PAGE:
Notorious Valley Bank Burglar Dinsio to Open Vault of Memories
WARREN, Ohio – A lot has been written and said over the years about master bank burglar Amil Dinsio.
Filmmakers and documentarians also shared the story of the notorious Mahoning Valley native.
On Friday, Dinsio will tell his own story when he comes to the Robins Theatre for a special “Youngstown Mob Talk” event.
Dinsio, who still lives in the Valley, has a long résumé of bank break-ins. His most famous job came in 1972, when he and his crew gained entry into a California bank they believed held President Richard Nixon’s ill-gotten money.
The 87-year-old would wind up doing 20 years in prison for the crime.
He wrote a book on the burglary, “Inside the Vault,” that was published in 2013. The book will be available to purchase at Friday’s event.
Dinsio doesn’t deny doing the California job, which netted $9 million. But he maintains the FBI falsified evidence to convict him, and he will explain why at Friday’s event.
“[Dinsio] wants to tell his story,” said Johnny Chechitelli, who will co-host the event with James Naples. Chechitelli and Naples are the hosts of the “Youngstown Mob Talk” Facebook group and podcast.
“There are things that he says he found out about the way the FBI investigated the crime that are against the law,” Chechitelli said.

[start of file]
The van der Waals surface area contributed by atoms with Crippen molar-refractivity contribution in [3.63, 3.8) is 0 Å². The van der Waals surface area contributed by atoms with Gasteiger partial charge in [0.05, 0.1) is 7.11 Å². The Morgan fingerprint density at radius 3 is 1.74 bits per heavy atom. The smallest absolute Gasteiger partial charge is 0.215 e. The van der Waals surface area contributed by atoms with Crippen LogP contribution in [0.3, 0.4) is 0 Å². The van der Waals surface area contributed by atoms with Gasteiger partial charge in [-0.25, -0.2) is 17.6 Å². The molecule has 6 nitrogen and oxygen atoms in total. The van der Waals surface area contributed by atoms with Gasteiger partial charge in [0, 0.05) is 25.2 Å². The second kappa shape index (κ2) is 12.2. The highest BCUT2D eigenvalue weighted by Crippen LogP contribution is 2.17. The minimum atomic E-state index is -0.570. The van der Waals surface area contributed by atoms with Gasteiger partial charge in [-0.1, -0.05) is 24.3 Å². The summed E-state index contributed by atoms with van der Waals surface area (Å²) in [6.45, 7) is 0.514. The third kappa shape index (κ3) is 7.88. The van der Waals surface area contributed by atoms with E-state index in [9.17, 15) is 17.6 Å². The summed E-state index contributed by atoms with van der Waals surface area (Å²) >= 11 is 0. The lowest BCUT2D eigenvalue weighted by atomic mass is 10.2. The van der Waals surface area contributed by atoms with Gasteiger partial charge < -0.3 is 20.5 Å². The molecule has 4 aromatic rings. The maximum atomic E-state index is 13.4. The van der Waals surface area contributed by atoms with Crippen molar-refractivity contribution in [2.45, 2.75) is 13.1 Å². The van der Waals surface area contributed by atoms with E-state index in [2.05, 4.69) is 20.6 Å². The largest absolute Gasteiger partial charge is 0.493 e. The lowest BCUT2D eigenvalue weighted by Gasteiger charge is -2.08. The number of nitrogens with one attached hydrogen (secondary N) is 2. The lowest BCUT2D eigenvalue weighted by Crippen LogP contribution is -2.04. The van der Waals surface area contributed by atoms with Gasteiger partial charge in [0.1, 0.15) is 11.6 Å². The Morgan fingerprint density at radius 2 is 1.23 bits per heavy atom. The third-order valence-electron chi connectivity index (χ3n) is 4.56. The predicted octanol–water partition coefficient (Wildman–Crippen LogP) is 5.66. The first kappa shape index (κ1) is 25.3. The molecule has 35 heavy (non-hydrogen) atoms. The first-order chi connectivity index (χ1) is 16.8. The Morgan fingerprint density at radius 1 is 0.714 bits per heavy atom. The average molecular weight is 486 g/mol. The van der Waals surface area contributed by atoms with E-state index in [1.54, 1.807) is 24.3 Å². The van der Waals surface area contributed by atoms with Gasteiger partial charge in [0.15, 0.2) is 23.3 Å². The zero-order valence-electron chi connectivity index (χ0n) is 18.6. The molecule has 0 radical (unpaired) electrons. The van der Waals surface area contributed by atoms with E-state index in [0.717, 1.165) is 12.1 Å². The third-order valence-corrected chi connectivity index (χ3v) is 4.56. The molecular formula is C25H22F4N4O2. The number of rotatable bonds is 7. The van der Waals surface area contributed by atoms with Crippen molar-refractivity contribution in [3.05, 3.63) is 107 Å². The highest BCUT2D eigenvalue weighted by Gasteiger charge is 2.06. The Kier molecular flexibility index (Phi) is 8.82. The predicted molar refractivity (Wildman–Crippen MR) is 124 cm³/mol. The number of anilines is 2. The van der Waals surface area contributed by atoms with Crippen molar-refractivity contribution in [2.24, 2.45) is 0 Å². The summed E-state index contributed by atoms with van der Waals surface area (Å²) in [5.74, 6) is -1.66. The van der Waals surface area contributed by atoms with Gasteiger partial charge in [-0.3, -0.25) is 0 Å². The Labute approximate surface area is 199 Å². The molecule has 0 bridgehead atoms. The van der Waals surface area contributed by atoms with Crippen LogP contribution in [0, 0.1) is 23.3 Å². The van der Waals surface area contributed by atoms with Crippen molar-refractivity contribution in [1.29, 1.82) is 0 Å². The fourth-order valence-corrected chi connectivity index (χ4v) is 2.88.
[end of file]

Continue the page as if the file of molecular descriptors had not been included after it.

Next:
The story of the United California Bank heist, which took place in the sleepy seaside town of Laguna Niguel, was told in the 2018 film “Finding Steve McQueen.” That movie, however, was told from the perspective of Dinsio’s nephew, who was the getaway driver.
Dinsio doesn’t put a lot of stock in the film and refutes many of its elements, Chechitelli said.
“That movie was told through his nephew’s point of view,” Chechitelli said. “He wants to tell his own story.”
In his heyday, Dinsio had earned a reputation for his skill as a bank break-in artist who could bypass security.
Shortly after the California job, he and his crew broke into a Lordstown, Ohio, bank.
Dinsio will discuss the California and Lordstown heists “from conception to execution” at Friday’s event, Chechitelli said.
The second half of the evening will include a question-and-answer session for audience members.
Tickets range from $15 to $35 and can be purchased in advance at robinstheatre.com or the box office, 160 E. Market St.
Pictured at top: Master bank burglar Amil Dinsio.
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